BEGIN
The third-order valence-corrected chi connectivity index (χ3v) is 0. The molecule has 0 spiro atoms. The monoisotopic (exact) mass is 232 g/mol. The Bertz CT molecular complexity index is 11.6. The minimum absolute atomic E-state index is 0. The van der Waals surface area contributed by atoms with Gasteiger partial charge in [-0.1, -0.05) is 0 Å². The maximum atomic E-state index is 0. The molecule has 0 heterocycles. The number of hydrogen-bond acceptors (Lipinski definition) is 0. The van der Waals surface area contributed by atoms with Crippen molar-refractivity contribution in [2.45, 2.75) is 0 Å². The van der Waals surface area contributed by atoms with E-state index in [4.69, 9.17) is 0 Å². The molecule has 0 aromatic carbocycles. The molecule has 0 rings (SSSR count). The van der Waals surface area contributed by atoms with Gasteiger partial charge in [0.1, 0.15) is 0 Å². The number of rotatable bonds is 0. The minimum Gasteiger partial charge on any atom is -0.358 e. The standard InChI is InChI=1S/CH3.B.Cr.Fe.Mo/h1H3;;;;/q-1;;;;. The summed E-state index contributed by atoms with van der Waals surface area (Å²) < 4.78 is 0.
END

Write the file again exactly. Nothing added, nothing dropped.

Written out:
The third-order valence-corrected chi connectivity index (χ3v) is 0. The molecule has 0 spiro atoms. The monoisotopic (exact) mass is 232 g/mol. The Bertz CT molecular complexity index is 11.6. The minimum absolute atomic E-state index is 0. The van der Waals surface area contributed by atoms with Gasteiger partial charge in [-0.1, -0.05) is 0 Å². The maximum atomic E-state index is 0. The molecule has 0 heterocycles. The number of hydrogen-bond acceptors (Lipinski definition) is 0. The van der Waals surface area contributed by atoms with Crippen molar-refractivity contribution in [2.45, 2.75) is 0 Å². The van der Waals surface area contributed by atoms with E-state index in [4.69, 9.17) is 0 Å². The molecule has 0 aromatic carbocycles. The molecule has 0 rings (SSSR count). The van der Waals surface area contributed by atoms with Gasteiger partial charge in [0.1, 0.15) is 0 Å². The number of rotatable bonds is 0. The minimum Gasteiger partial charge on any atom is -0.358 e. The standard InChI is InChI=1S/CH3.B.Cr.Fe.Mo/h1H3;;;;/q-1;;;;. The summed E-state index contributed by atoms with van der Waals surface area (Å²) < 4.78 is 0.